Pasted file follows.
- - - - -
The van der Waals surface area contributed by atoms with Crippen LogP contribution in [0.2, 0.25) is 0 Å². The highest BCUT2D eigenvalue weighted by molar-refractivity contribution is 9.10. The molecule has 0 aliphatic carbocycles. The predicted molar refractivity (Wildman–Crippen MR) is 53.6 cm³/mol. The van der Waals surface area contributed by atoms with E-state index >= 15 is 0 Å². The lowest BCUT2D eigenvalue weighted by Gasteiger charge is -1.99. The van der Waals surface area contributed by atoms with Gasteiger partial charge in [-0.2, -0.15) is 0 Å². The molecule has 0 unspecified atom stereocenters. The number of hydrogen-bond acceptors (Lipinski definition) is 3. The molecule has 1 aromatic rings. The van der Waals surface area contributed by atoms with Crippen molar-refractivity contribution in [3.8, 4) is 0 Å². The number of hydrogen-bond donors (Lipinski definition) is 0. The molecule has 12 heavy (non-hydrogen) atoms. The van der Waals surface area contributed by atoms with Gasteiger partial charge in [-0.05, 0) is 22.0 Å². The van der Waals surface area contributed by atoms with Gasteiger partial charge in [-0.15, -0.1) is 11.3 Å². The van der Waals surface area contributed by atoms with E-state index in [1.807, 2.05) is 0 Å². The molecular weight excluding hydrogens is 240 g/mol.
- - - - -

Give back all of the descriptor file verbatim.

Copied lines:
The van der Waals surface area contributed by atoms with Crippen LogP contribution in [0.2, 0.25) is 0 Å². The highest BCUT2D eigenvalue weighted by molar-refractivity contribution is 9.10. The molecule has 0 aliphatic carbocycles. The predicted molar refractivity (Wildman–Crippen MR) is 53.6 cm³/mol. The van der Waals surface area contributed by atoms with E-state index >= 15 is 0 Å². The lowest BCUT2D eigenvalue weighted by Gasteiger charge is -1.99. The van der Waals surface area contributed by atoms with Gasteiger partial charge in [-0.2, -0.15) is 0 Å². The molecule has 0 unspecified atom stereocenters. The number of hydrogen-bond acceptors (Lipinski definition) is 3. The molecule has 1 aromatic rings. The van der Waals surface area contributed by atoms with Crippen molar-refractivity contribution in [3.8, 4) is 0 Å². The number of hydrogen-bond donors (Lipinski definition) is 0. The molecule has 12 heavy (non-hydrogen) atoms. The van der Waals surface area contributed by atoms with Gasteiger partial charge in [-0.05, 0) is 22.0 Å². The van der Waals surface area contributed by atoms with Gasteiger partial charge in [-0.15, -0.1) is 11.3 Å². The van der Waals surface area contributed by atoms with E-state index in [1.807, 2.05) is 0 Å². The molecular weight excluding hydrogens is 240 g/mol.